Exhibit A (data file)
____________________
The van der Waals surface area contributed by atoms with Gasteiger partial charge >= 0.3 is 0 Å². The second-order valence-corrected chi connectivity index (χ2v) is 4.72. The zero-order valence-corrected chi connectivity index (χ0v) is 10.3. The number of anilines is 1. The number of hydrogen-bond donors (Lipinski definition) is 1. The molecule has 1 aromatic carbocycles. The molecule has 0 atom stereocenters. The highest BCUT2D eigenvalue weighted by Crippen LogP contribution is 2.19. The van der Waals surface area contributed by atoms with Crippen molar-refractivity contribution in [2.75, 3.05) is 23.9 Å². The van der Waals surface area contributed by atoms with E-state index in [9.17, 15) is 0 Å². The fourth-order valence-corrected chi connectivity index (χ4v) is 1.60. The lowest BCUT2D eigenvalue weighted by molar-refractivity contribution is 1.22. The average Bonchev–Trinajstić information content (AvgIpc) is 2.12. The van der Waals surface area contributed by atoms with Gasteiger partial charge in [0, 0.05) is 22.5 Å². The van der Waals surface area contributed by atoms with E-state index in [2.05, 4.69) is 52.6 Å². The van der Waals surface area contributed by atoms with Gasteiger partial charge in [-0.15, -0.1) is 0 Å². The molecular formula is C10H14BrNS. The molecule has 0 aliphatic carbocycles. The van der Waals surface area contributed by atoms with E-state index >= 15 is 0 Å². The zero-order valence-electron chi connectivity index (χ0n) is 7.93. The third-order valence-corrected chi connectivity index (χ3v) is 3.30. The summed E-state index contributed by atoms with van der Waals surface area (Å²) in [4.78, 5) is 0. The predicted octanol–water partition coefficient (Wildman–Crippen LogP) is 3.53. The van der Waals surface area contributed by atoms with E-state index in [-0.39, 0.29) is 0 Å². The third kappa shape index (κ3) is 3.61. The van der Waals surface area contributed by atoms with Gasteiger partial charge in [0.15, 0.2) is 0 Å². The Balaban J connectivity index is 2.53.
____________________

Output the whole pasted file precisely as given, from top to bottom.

The van der Waals surface area contributed by atoms with Gasteiger partial charge >= 0.3 is 0 Å². The second-order valence-corrected chi connectivity index (χ2v) is 4.72. The zero-order valence-corrected chi connectivity index (χ0v) is 10.3. The number of anilines is 1. The number of hydrogen-bond donors (Lipinski definition) is 1. The molecule has 1 aromatic carbocycles. The molecule has 0 atom stereocenters. The highest BCUT2D eigenvalue weighted by Crippen LogP contribution is 2.19. The van der Waals surface area contributed by atoms with Crippen molar-refractivity contribution in [2.75, 3.05) is 23.9 Å². The van der Waals surface area contributed by atoms with E-state index in [9.17, 15) is 0 Å². The fourth-order valence-corrected chi connectivity index (χ4v) is 1.60. The lowest BCUT2D eigenvalue weighted by molar-refractivity contribution is 1.22. The average Bonchev–Trinajstić information content (AvgIpc) is 2.12. The van der Waals surface area contributed by atoms with Gasteiger partial charge in [0, 0.05) is 22.5 Å². The van der Waals surface area contributed by atoms with E-state index in [2.05, 4.69) is 52.6 Å². The van der Waals surface area contributed by atoms with Gasteiger partial charge in [-0.15, -0.1) is 0 Å². The molecular formula is C10H14BrNS. The molecule has 0 aliphatic carbocycles. The van der Waals surface area contributed by atoms with E-state index >= 15 is 0 Å². The zero-order valence-electron chi connectivity index (χ0n) is 7.93. The third-order valence-corrected chi connectivity index (χ3v) is 3.30. The summed E-state index contributed by atoms with van der Waals surface area (Å²) in [4.78, 5) is 0. The predicted octanol–water partition coefficient (Wildman–Crippen LogP) is 3.53. The van der Waals surface area contributed by atoms with E-state index in [-0.39, 0.29) is 0 Å². The third kappa shape index (κ3) is 3.61. The van der Waals surface area contributed by atoms with Gasteiger partial charge in [0.15, 0.2) is 0 Å². The Balaban J connectivity index is 2.53.